House Tax Bill May Benefit Some Partnership Owners at State Level

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By Che Odom

Individual owners of partnerships could benefit indirectly under the House Republican’s tax plan that largely ends a federal deduction of state and local taxes for individuals.

Under the House tax-reform bill (H.R.1), which was last amended Nov. 9 by Ways and Means Committee Chairman Kevin Brady (R-Texas), individuals would only be able to claim the state and local deduction for property taxes up to $10,000 a year. Currently, the federal code allows people to deduct the cost of sales, income, and property taxes paid to state and local governments (SALT deduction).

However, the tax bill preserves the full state and local tax (SALT) deduction for corporations and passthrough entities.

Brady clarified the House GOP tax bill’s position on the issue in a Nov. 9 letter to House Ways and Means Committee member Earl Blumenauer (D-Ore.).

“Taxes imposed on and paid by a pass-through business, such as sales taxes and certain property taxes, would continue to be deductible by the business, to the extent related to business property,” Brady said in the letter. “State and local income taxes paid by an individual owner of such a business would not be deductible on the individual’s tax return.”

In passthrough entities, owners are taxed individually on the income, taking into account their share of the profits and losses. At the state level, the issue is complicated by how states treat passthrough entities, such as partnerships, S corporations, limited liability companies, and certain trusts.

For those states that piggyback onto the Internal Revenue Code’s definition of adjusted gross income or taxable income as their starting point, “limiting the deduction for state income taxes at the federal level may also directly or indirectly limit the deduction in many states,” Bruce Ely, senior partner in the Birmingham, Ala., office of Bradley Arant Boult Cummings LLP, told Bloomberg Tax.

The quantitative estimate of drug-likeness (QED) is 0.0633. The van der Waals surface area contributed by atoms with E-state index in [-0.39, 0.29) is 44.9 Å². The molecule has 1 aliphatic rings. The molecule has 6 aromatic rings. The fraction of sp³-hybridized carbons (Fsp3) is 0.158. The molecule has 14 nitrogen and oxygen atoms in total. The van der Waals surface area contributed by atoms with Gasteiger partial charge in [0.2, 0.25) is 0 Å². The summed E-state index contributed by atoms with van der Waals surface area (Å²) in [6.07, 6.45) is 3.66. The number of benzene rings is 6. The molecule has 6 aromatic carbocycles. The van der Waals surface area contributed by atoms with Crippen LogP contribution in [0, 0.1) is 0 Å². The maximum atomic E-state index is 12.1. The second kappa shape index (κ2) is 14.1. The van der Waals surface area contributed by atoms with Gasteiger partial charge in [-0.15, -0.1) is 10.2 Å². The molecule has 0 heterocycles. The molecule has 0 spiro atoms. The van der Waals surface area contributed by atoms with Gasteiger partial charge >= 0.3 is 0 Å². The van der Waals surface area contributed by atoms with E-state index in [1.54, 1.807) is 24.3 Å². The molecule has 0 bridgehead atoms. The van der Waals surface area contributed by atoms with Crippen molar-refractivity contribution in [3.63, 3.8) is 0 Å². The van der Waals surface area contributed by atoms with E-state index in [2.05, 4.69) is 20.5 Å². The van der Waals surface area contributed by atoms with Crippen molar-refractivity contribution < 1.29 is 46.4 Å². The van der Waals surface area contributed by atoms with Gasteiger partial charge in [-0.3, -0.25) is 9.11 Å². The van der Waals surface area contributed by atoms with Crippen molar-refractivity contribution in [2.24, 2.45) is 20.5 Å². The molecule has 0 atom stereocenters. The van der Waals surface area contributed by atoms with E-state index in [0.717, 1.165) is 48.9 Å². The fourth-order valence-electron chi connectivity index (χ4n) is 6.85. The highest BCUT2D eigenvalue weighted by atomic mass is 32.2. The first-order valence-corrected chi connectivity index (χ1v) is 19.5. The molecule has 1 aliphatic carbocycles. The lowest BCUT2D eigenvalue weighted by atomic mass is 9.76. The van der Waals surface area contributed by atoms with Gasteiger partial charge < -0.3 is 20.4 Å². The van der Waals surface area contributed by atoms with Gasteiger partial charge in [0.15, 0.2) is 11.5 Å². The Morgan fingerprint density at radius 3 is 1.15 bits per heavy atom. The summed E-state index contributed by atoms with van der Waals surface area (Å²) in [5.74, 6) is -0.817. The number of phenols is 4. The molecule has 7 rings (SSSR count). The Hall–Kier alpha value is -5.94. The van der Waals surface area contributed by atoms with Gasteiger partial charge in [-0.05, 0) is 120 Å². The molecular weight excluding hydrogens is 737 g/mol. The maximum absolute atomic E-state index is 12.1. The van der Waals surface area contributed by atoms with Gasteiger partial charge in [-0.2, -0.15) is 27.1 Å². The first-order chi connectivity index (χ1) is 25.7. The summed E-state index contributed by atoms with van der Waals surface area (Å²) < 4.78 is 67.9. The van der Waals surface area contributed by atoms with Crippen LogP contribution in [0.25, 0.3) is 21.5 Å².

The Senate Finance Committee released policy highlights of its tax proposal Nov. 9, but hadn’t released a more detailed summary at press time. A committee aide said the Senate plan would fully repeal individuals’ ability to write off their property taxes as well as their state and local income taxes—but it isn’t clear whether corporations and passthrough entities would be allowed the full deduction.

Might Favor Owners

A handful of jurisdictions, such as Washington, D.C., tax the passthrough entity directly, Cathie Stanton, partner and national leader of state and local tax services at Cherry Bekaert LLP, told Bloomberg Tax.

“Since the income tax is imposed on the entity itself, and not the owners, it appears those amounts will remain deductible by the entity,” Stanton said, discussing the House plan. That might allow individual owners to benefit.

However, allowing the deduction at the passthrough entity level, “if this is the end result, while disallowing it at the owner level, could also create some screwy basis issues for the owners,” Ely said, expressing his personal views and not those of his law firm or an American Bar Association State and Local Tax Committee task force that he co-chairs. “We’re still puzzling through that one,” he added.

Greater Liability?

But in some states, individuals who own passthrough entities could be hurt by the change in federal tax law, Stanton said.

Many states allow certain itemized deductions for individuals, but most don’t allow a deduction for income taxes. “These states shouldn’t be impacted,” Stanton said.

“If a state does allow income tax expense, and ties it to the amount deducted for federal purposes, that may result in a higher state tax liability and additional revenue for the state,” she said.

State and local tax deductions have become a flashpoint in the debate over the GOP’s planned tax-overhaul legislation. Some Republican House members in high-tax states, including New York, New Jersey and California, have said the House bill would hurt their constituents.

(For the House’s initial version of the Tax Cuts and Jobs Act (H.R. 1), read For a Nov. 6 amendment updating the bill, read For a Nov. 9 amendment updating the bill, read For policy highlights of the Senate’s version of the bill, read

To contact the reporter on this story: Che Odom in Washington at

To contact the editor responsible for this story: Cheryl Saenz at

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